Stevens' dissent, if you focus solely upon his attempts at textualism, reads like a pretty compelling argument to overturn Roe v. Wade, which I thought was particularly ironic.

Maybe more to come, maybe not.

Heller Is Affirmed!

I'm reading the opinion now, so I'll have more later, but Heller was affirmed today by the Supreme Court by a 5-4 vote.

Justice Scalia delivered the opinion of the Court, in which Justices Thomas, Alito, Kennedy, and the Chief Justice joined.

Justice Stevens filed a dissenting opinion, joined by Ginsburg, Souter, and Breyer; and Justice Breyer filed a dissent joined by Stevens, Souter, and Ginsburg.

Held: The Second Amendment protects an individual right to possess a firearm unconnected with service in a militia, and to use that arm for traditionally lawful purposes, such as self-defense within the home.

Heller Decision Today

I must apologize in advance to all 3 of my readers. Due to a scheduled court hearing, I will not be able to blog immediately following the release of the opinion today in D.C. v. Heller.

I will, however, read the opinion as soon as I return from the Courthouse, and will have something for you then.

Wednesday, June 25, 2008

Four Cases Decided Today -- Heller Decision Tomorrow

The Supreme Court issued four opinions today out of the 7 it had remaining.

Links go to SCOTUSWiki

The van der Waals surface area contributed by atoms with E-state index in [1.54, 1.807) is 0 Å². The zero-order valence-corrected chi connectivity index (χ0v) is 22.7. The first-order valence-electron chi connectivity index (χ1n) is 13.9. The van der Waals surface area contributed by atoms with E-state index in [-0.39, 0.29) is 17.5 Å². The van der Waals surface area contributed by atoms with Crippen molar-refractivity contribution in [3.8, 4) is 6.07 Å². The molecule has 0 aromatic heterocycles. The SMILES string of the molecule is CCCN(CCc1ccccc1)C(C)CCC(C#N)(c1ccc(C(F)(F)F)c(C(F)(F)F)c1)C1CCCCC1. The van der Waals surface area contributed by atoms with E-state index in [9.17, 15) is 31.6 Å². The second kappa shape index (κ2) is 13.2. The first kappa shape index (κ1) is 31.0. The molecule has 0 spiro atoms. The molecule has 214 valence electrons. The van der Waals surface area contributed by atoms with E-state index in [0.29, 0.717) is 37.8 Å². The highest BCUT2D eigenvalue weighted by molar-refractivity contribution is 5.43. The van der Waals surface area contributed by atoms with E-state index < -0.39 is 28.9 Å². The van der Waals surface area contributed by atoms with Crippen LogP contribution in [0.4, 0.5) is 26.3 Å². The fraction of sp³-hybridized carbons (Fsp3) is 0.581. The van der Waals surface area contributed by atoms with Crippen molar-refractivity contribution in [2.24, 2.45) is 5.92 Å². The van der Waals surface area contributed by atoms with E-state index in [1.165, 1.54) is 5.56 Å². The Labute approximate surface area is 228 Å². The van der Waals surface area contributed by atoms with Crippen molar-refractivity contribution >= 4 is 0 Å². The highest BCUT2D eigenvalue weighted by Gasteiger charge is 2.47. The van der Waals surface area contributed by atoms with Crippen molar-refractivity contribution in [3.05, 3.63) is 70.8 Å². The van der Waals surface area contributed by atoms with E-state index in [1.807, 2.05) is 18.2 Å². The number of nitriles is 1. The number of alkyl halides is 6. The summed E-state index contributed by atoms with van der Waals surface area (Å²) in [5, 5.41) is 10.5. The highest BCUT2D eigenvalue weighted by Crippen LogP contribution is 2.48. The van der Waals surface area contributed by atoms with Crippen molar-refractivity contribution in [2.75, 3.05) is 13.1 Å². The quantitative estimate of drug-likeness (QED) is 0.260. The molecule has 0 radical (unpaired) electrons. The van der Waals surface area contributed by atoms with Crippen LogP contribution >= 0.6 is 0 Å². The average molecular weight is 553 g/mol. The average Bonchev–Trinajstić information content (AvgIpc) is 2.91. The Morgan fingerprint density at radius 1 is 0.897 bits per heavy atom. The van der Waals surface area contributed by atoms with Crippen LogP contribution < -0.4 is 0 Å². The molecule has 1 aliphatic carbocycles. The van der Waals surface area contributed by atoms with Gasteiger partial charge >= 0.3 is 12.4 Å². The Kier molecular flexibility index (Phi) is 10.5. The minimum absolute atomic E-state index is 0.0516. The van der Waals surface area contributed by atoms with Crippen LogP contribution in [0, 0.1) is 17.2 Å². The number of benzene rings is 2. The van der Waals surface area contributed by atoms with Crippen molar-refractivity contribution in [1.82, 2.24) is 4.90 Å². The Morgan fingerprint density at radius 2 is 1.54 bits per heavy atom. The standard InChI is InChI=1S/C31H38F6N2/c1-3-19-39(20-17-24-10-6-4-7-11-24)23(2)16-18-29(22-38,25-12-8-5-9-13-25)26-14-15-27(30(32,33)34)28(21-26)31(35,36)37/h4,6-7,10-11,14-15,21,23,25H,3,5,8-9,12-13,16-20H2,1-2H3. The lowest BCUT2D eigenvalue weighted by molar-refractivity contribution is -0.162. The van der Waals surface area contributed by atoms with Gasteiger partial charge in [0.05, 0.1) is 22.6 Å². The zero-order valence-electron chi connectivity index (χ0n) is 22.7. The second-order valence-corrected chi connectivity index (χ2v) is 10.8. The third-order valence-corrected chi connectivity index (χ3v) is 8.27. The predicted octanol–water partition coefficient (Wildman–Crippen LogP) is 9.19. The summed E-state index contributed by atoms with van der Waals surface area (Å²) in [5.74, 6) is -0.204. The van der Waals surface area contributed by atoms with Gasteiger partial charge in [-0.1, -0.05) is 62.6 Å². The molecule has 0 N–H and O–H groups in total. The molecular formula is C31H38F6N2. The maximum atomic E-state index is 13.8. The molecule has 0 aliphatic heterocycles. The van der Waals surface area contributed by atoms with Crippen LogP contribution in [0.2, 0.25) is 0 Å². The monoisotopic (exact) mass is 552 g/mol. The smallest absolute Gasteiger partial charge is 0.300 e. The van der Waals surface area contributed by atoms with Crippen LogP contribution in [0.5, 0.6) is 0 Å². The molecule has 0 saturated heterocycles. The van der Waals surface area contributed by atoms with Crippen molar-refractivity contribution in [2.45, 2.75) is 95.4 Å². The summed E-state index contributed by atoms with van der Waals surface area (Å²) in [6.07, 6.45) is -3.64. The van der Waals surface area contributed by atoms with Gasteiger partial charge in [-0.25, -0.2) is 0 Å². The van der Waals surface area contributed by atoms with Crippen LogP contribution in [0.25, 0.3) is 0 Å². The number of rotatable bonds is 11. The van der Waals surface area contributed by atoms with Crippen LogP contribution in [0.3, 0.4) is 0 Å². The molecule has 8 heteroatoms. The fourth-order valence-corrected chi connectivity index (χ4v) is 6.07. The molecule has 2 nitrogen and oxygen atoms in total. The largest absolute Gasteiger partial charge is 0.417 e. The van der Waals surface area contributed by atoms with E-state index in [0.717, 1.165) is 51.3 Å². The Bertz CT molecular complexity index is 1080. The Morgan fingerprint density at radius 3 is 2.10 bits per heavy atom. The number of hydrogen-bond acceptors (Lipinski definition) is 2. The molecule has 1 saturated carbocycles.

Giles v. California (Justice Scalia writing for a 6-3 majority)

Exxon v. Baker (Justice Souter writing for a 8-0 Court, Alito took no part)

Kennedy v. Lousiana (Justice Kennedy writing for a 5-4 majority)

Plains Commerce Bank v. Long Family Land and Cattle (Chief Justice Roberts writing for a 5-4 majority)

For the best commentary on the decisions above, keep a close eye on SCOTUSBlog and SCOTUSWiki.

And, tune in tomorrow to SCOTUSBlog's live blog coverage as the Supreme Court issues its opinion in D.C. v. Heller.

Monday, June 16, 2008

Obama's Birth Certificate -- Shocking Revelation!

Okay, by now you've all seen that Barack Obama has released his birth certificate in response to the rumor floating around about him not being an American citizen. He did so on his "fight the smears" website, which he started for the purpose of, well, fighting smears.

Here's a picture of the document I got from DailyKos: